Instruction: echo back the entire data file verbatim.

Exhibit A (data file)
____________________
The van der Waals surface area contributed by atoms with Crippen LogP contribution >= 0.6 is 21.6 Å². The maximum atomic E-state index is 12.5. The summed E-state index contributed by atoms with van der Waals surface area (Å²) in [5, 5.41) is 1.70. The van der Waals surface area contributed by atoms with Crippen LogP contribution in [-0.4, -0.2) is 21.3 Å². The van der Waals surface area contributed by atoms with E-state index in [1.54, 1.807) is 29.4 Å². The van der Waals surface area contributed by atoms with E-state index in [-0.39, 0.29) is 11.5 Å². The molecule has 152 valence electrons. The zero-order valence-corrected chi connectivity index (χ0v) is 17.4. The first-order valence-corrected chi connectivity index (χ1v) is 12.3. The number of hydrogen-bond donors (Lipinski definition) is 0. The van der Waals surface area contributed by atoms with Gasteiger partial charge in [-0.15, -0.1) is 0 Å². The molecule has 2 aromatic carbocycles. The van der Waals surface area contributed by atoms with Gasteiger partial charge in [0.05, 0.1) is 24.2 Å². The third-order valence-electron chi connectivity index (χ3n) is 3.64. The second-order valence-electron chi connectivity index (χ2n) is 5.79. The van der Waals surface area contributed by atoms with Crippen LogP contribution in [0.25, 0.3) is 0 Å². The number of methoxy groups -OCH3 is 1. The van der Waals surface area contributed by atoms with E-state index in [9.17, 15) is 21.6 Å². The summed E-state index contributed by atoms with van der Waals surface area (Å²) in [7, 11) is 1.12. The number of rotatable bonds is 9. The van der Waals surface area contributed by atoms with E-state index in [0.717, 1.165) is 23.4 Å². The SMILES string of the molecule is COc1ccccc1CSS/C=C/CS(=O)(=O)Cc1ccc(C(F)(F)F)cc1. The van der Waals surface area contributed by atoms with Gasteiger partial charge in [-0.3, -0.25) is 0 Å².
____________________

The van der Waals surface area contributed by atoms with Crippen LogP contribution >= 0.6 is 21.6 Å². The maximum atomic E-state index is 12.5. The summed E-state index contributed by atoms with van der Waals surface area (Å²) in [5, 5.41) is 1.70. The van der Waals surface area contributed by atoms with Crippen LogP contribution in [-0.4, -0.2) is 21.3 Å². The van der Waals surface area contributed by atoms with E-state index in [1.54, 1.807) is 29.4 Å². The van der Waals surface area contributed by atoms with E-state index in [-0.39, 0.29) is 11.5 Å². The molecule has 152 valence electrons. The zero-order valence-corrected chi connectivity index (χ0v) is 17.4. The first-order valence-corrected chi connectivity index (χ1v) is 12.3. The number of hydrogen-bond donors (Lipinski definition) is 0. The van der Waals surface area contributed by atoms with Gasteiger partial charge in [-0.15, -0.1) is 0 Å². The molecule has 2 aromatic carbocycles. The van der Waals surface area contributed by atoms with Gasteiger partial charge in [0.05, 0.1) is 24.2 Å². The third-order valence-electron chi connectivity index (χ3n) is 3.64. The second-order valence-electron chi connectivity index (χ2n) is 5.79. The van der Waals surface area contributed by atoms with Crippen LogP contribution in [0.25, 0.3) is 0 Å². The number of methoxy groups -OCH3 is 1. The van der Waals surface area contributed by atoms with E-state index in [9.17, 15) is 21.6 Å². The summed E-state index contributed by atoms with van der Waals surface area (Å²) in [7, 11) is 1.12. The number of rotatable bonds is 9. The van der Waals surface area contributed by atoms with E-state index in [0.717, 1.165) is 23.4 Å². The SMILES string of the molecule is COc1ccccc1CSS/C=C/CS(=O)(=O)Cc1ccc(C(F)(F)F)cc1. The van der Waals surface area contributed by atoms with Gasteiger partial charge in [-0.3, -0.25) is 0 Å².